Okay, let's face it, this whole blogging business is hit or miss. It's great to get the free tracks from musicians but equally disturbing to find your 14 yr old sister's wordpress page or when you meet that person who is really ego-centric and then you find out that they blog about their pets. It's a slippery slope. And its made even more slippery when it comes to something as subjective as musical taste.
That's when its nice to find someone who you really appreciate making a nice transition into the blogging community. Witness the rise of Carrie Brownstein - former Sleater-Kinney ax-slinger, current NPR blogger.
The blog, Monitor Mix, is only a couple weeks old and by Brownstein's own admission is a deeper look into how music and culture fit together. Or just on culture in general. Witness her take on the last episode of Curb Your Enthusiasm. Bloggers in general can't get away from ourselves. The ties between the form and journals, the arbitrary and subjective nature of the content, the unabashed belief that what you're saying needs to be shared, each one of these factors make blogs a risky and rewarding read. The start of a great blog, like Brownstein's, is the authenticity of the author and the reader's ability to trust what they have to say. So, Brownstein's former life in Sleater-Kinney makes her posts credible. The access to her personality that her writing keeps her readers hooked in. Just read her post about how she doesn't get Radiohead.
As a result, Monitor Mix is a pithy and exciting read. Not just posting about events. Nor bemoaning the death of her former band. Brownstein makes the insanity of culture seem accessible and chock-full of real-life significance. Call me a sucker for old-style criticism, which helped dictate taste and explain why certain cultural happenings were significant not only in the realm of culture but also in the lives of the writer, but it's something that bloggers should aspire to. Culture has unfortunately been hewn subtly away from our everday lives. YouTube's great, but if you can become part of the cultural landscape just for crying about Britney Spears...it shows how much criticism and cultural producers have become increasingly put on the backburner in favor of an instant response. Not to mention video games like Rock Band and Guitar Hero which put the power of music right into the hands of the fans (Brownstein wrote a piece on this for Slate, by the way). Which isn't to cast stones on folks putting up videos of their cat drinking milk. We just need to figure out away to respond to this. Is it any wonder then, than that blogs have developed and proliferated to the extent that they have? The beautiful thing about Brownstein's blog is it helps wade through the junk and makes you think about the way that you wade through it as well.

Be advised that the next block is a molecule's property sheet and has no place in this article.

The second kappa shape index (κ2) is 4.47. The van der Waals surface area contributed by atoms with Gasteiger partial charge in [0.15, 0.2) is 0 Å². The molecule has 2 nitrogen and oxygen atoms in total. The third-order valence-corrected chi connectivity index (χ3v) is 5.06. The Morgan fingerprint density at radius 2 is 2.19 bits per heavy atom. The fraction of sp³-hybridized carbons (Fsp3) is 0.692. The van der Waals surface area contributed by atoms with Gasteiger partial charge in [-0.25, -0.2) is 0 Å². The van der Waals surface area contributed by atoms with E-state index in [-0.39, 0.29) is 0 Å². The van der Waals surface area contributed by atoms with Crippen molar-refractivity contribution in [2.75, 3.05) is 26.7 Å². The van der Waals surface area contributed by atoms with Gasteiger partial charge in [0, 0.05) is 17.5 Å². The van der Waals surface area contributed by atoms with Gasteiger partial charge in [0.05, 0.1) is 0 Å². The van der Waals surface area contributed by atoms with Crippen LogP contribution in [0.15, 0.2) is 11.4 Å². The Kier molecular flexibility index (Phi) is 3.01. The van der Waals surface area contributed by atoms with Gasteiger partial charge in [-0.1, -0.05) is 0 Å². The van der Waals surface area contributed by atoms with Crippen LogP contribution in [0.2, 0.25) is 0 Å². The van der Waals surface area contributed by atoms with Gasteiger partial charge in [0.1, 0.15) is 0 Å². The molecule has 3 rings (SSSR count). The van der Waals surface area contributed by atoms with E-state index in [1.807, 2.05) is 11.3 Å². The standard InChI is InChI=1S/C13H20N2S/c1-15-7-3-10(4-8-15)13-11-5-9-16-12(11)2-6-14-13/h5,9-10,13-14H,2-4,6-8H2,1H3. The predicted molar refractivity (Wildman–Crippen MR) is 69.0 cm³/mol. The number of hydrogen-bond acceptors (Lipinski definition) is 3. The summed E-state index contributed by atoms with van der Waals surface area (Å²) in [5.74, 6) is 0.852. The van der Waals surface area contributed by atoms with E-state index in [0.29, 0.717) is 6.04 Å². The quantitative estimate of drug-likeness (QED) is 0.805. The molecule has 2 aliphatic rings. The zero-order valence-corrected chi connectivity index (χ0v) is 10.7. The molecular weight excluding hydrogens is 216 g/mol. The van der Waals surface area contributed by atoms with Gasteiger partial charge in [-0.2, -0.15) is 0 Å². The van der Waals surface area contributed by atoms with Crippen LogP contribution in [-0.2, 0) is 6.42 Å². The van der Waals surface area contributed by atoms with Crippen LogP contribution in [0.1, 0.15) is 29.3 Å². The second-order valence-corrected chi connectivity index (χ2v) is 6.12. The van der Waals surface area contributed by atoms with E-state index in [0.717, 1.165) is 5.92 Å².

James Baldwin once wrote: "The intangible life is a real life...the insatiable dreams of a people have a tangible effect on the world." It's up to bloggers, critics, and fans to figure out how these dreams work tangibly in the world. Or at least attempt to figure it out. Good thing we got Carrie Brownstein on our side.